When it comes to No. 1 corners, a familiar name was No. 1 in 2014.
17 Feb 2010
by Mike Tanier
With the 31st pick in the 2010 draft, the Indianapolis Colts select Javier Arenas, cornerback, Alabama.
The Colts' most persistent weakness struck again in the Super Bowl. It wasn't their inability or unwillingness to properly blitz. It wasn't the size of their defensive line. It had nothing to do with Peyton Manning.
The Colts' biggest weakness is their special teams. The Saints' onside kick got the most attention, but that was essentially a fluke play. It's not like the Colts are victimized for nine surprise onside kicks per year. The Colts have suffered from a week-in, week-out weakness in the return game for years. Since the Colts drafted Manning in 1998, they have ranked 20th or below in the Football Outsiders special teams ratings every single season except for 2003, when they ranked 14th.
The kickoff return units were the culprits in the Super Bowl. The Colts started their drives on their 24, 11, 30, and 14-yard lines in the second half, so it's not like they missed that onside kick because they were setting up some marvelous blocks. This year, Chad Simpson and others averaged 22.2 yards per return, 18th in the NFL.
Overall, the bigger problem is punt returns. T.J. Rushing and a few others averaged just 5.2 yards per return last year. Their longest return was 22 yards. Rushing averaged just 5.5 yards per return in the postseason. His lone Super Bowl return, in the first quarter, netted zero yards. The Colts drove 53 yards and settled for a field goal. You have to wonder if a 10-yard return would have led to a touchdown, which would have led to a different game.
The return game was also a problem in 2008, when the Colts ranked 28th in the league in kick returns and last in punt returns. They were 22nd in kick returns in 2007, and while they were sixth in punt returns that year, a 90-yard touchdown had a disproportionate effect on their average because they returned just 25 punts all season. Remove it, and their average drops from 11.2 to 7.9, which is still pretty good by the Colts standards. Rushing and others also call for a high number of fair catches, which don't appear in the return averages.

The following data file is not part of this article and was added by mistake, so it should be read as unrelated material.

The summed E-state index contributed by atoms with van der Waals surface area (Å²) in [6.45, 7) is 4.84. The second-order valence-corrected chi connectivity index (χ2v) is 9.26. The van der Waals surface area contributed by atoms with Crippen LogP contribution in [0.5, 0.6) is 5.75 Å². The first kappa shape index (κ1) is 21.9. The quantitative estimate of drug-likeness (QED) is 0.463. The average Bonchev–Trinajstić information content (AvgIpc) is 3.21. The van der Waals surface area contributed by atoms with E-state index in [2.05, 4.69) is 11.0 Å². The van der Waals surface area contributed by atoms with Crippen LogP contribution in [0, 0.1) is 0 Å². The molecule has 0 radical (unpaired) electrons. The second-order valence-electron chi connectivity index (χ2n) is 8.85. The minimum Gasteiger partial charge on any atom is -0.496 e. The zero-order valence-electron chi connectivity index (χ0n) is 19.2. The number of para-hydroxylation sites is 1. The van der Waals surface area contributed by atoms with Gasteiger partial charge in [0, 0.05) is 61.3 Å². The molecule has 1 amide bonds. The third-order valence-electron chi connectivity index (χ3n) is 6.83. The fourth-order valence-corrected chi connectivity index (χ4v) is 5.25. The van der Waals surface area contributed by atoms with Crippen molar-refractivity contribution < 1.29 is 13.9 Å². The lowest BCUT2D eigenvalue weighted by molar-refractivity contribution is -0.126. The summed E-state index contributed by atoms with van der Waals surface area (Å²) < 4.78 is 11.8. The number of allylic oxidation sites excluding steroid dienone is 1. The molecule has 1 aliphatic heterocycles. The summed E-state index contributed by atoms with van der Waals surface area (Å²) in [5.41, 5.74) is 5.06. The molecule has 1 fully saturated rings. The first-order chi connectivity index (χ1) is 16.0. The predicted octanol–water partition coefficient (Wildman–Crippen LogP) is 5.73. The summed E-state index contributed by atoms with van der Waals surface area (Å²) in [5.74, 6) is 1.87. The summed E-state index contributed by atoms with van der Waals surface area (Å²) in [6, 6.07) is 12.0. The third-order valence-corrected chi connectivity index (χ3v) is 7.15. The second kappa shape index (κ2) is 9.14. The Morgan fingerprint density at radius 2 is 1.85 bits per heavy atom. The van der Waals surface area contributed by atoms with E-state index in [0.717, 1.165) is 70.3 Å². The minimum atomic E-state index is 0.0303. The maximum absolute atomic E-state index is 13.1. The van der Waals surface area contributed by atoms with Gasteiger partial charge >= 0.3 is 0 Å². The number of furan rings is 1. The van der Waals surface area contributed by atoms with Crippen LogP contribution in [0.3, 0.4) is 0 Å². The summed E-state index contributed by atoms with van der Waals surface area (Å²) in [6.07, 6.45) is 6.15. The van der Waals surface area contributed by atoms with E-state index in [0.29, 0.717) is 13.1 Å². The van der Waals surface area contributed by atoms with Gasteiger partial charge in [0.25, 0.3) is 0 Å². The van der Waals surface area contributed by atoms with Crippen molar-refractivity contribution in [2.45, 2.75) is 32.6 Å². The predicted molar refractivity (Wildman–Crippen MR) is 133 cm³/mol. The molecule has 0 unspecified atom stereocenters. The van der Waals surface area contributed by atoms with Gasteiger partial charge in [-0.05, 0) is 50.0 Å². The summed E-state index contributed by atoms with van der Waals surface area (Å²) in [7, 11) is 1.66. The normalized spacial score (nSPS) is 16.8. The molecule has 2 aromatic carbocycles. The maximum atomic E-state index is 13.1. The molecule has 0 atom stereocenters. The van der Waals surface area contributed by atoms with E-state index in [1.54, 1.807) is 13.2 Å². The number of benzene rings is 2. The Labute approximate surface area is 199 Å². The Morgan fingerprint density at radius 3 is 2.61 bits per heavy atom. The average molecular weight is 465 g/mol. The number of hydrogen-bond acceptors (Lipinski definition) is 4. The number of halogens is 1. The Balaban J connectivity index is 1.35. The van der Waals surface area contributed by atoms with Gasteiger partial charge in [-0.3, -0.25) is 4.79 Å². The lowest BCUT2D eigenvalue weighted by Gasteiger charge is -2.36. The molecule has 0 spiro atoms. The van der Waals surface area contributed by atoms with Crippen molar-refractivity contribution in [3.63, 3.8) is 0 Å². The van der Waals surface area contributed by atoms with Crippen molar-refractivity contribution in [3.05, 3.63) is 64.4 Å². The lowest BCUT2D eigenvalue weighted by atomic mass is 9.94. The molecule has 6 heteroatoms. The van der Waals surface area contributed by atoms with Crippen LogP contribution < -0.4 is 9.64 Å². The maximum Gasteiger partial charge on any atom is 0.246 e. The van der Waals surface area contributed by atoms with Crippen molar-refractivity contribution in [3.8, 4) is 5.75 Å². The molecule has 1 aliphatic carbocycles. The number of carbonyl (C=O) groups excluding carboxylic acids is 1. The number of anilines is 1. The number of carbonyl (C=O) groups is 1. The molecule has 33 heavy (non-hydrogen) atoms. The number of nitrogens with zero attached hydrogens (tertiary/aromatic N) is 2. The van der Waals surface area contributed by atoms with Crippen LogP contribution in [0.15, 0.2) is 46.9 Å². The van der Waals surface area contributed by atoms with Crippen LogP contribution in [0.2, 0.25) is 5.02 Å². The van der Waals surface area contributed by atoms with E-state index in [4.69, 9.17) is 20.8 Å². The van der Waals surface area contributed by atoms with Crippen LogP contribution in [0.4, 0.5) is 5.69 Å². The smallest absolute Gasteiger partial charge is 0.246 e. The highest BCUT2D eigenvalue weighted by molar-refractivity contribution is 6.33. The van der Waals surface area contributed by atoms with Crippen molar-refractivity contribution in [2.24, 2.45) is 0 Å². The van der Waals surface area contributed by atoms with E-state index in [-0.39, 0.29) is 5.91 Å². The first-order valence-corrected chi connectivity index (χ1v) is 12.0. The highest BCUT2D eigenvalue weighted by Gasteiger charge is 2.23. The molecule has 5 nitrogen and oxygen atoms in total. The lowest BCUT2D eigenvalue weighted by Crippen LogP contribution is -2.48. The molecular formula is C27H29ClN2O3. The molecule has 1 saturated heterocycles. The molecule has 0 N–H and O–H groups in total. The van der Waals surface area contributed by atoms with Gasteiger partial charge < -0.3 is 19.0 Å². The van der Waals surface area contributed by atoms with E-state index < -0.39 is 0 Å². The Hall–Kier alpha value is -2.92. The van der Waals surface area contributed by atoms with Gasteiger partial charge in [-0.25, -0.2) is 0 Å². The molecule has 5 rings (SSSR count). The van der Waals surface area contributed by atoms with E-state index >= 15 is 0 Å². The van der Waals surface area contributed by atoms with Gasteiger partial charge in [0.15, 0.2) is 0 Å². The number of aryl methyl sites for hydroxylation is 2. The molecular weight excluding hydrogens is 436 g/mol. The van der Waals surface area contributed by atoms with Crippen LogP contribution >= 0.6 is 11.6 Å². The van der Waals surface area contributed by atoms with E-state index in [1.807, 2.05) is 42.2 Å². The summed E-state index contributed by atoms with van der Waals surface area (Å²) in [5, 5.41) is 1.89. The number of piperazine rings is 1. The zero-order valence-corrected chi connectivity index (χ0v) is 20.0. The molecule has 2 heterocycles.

The Colts can live with weak return units because their offense is incredible. But imagine if they took back a few precious yards of field position. The average Colts drive in 2009 started on the 27.0-yard line, the third-worst field position in the league. (The Raiders and Titans wore worse). The league median is 29.5, two-and-a-half yards away. Give Peyton Manning 2.5 more yards, and short field goals become touchdowns, while punts from midfield become field goals.
In other words, if the Colts can keep everything else equal while quickly upgrading their return game, they will return to the Super Bowl next year, and probably win it.
That's where Javier Arenas comes in.
Arenas is a 5-foot-9, 195-pound cornerback who has been climbing draft boards after a week of solid Senior Bowl practices and an interception in the game itself. He can help the Colts as a nickel cornerback, but that's not why they should draft him. In four years as the Tide's punt returner, he averaged 10.6 yards per punt return, with seven touchdowns.
"His quickness is unbelievable," said Ian Rapoport, who covered Alabama football for years before joining the Boston Herald as a Patriots reporter. "He can be a special punt returner." If that 10.6-yard return average seems unimpressive, it's because Arenas rarely called for the fair catch as a freshman or sophomore. He called for just six fair catches in his first 58 returns, a sign that he mixed a lot of catch-and-crash no-gainers with his touchdowns. "The idea of fair-catching drives him crazy," Rapoport told me. Crazy or not, Arenas was more prudent in 2009, with 20 fair catches in 53 returns.